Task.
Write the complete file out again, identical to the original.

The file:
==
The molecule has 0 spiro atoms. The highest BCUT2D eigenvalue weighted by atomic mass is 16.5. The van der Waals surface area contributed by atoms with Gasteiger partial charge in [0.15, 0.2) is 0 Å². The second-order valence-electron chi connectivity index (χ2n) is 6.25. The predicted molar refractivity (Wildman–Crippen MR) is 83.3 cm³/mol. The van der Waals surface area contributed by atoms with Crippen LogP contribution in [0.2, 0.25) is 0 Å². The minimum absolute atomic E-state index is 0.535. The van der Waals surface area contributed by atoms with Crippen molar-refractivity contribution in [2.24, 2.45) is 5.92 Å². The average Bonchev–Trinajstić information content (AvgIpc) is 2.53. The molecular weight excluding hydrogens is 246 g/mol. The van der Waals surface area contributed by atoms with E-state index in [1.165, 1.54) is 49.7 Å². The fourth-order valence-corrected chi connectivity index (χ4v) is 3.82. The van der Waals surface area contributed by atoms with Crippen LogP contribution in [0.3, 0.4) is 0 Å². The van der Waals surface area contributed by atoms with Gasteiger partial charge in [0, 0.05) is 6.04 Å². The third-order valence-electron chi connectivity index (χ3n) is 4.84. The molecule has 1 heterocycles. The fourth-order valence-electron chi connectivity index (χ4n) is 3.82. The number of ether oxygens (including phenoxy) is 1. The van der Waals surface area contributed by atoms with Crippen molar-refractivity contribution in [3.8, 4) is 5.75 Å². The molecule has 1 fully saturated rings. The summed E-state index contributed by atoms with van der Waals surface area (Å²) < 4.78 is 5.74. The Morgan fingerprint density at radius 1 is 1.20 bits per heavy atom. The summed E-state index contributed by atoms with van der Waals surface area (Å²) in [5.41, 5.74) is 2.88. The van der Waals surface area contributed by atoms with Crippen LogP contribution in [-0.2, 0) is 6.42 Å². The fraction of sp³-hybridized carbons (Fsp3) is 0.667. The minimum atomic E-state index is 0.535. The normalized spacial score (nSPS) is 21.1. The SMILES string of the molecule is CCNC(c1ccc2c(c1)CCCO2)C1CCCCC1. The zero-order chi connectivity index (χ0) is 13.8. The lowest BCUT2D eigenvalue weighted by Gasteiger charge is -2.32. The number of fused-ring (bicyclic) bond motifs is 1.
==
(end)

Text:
The molecule has 0 spiro atoms. The highest BCUT2D eigenvalue weighted by atomic mass is 16.5. The van der Waals surface area contributed by atoms with Gasteiger partial charge in [0.15, 0.2) is 0 Å². The second-order valence-electron chi connectivity index (χ2n) is 6.25. The predicted molar refractivity (Wildman–Crippen MR) is 83.3 cm³/mol. The van der Waals surface area contributed by atoms with Crippen LogP contribution in [0.2, 0.25) is 0 Å². The minimum absolute atomic E-state index is 0.535. The van der Waals surface area contributed by atoms with Crippen molar-refractivity contribution in [2.24, 2.45) is 5.92 Å². The average Bonchev–Trinajstić information content (AvgIpc) is 2.53. The molecular weight excluding hydrogens is 246 g/mol. The van der Waals surface area contributed by atoms with E-state index in [1.165, 1.54) is 49.7 Å². The fourth-order valence-corrected chi connectivity index (χ4v) is 3.82. The van der Waals surface area contributed by atoms with Crippen LogP contribution in [0.3, 0.4) is 0 Å². The van der Waals surface area contributed by atoms with Gasteiger partial charge in [0, 0.05) is 6.04 Å². The third-order valence-electron chi connectivity index (χ3n) is 4.84. The molecule has 1 heterocycles. The fourth-order valence-electron chi connectivity index (χ4n) is 3.82. The number of ether oxygens (including phenoxy) is 1. The van der Waals surface area contributed by atoms with Crippen molar-refractivity contribution in [3.8, 4) is 5.75 Å². The molecule has 1 fully saturated rings. The summed E-state index contributed by atoms with van der Waals surface area (Å²) < 4.78 is 5.74. The Morgan fingerprint density at radius 1 is 1.20 bits per heavy atom. The summed E-state index contributed by atoms with van der Waals surface area (Å²) in [5.41, 5.74) is 2.88. The van der Waals surface area contributed by atoms with Crippen LogP contribution in [-0.2, 0) is 6.42 Å². The fraction of sp³-hybridized carbons (Fsp3) is 0.667. The minimum atomic E-state index is 0.535. The normalized spacial score (nSPS) is 21.1. The SMILES string of the molecule is CCNC(c1ccc2c(c1)CCCO2)C1CCCCC1. The zero-order chi connectivity index (χ0) is 13.8. The lowest BCUT2D eigenvalue weighted by Gasteiger charge is -2.32. The number of fused-ring (bicyclic) bond motifs is 1.